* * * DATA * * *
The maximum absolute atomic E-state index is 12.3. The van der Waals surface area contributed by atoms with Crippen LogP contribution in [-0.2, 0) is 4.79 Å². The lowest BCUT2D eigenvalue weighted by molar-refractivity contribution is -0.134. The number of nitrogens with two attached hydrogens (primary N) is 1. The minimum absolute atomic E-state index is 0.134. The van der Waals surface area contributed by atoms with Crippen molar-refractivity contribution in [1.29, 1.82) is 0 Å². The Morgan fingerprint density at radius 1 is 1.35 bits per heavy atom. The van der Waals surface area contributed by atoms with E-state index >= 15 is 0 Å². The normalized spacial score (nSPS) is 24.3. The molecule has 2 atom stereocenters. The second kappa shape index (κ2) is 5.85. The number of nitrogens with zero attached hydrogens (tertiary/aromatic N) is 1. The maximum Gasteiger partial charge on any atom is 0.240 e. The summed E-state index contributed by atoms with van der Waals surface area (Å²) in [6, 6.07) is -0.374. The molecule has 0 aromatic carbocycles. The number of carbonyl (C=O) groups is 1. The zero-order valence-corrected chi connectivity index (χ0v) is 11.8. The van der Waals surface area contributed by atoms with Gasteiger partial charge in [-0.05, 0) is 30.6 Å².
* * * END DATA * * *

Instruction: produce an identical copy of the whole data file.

The maximum absolute atomic E-state index is 12.3. The van der Waals surface area contributed by atoms with Crippen LogP contribution in [-0.2, 0) is 4.79 Å². The lowest BCUT2D eigenvalue weighted by molar-refractivity contribution is -0.134. The number of nitrogens with two attached hydrogens (primary N) is 1. The minimum absolute atomic E-state index is 0.134. The van der Waals surface area contributed by atoms with Crippen molar-refractivity contribution in [1.29, 1.82) is 0 Å². The Morgan fingerprint density at radius 1 is 1.35 bits per heavy atom. The van der Waals surface area contributed by atoms with E-state index >= 15 is 0 Å². The normalized spacial score (nSPS) is 24.3. The molecule has 2 atom stereocenters. The second kappa shape index (κ2) is 5.85. The number of nitrogens with zero attached hydrogens (tertiary/aromatic N) is 1. The maximum Gasteiger partial charge on any atom is 0.240 e. The summed E-state index contributed by atoms with van der Waals surface area (Å²) in [6, 6.07) is -0.374. The molecule has 0 aromatic carbocycles. The number of carbonyl (C=O) groups is 1. The zero-order valence-corrected chi connectivity index (χ0v) is 11.8. The van der Waals surface area contributed by atoms with Gasteiger partial charge in [-0.05, 0) is 30.6 Å².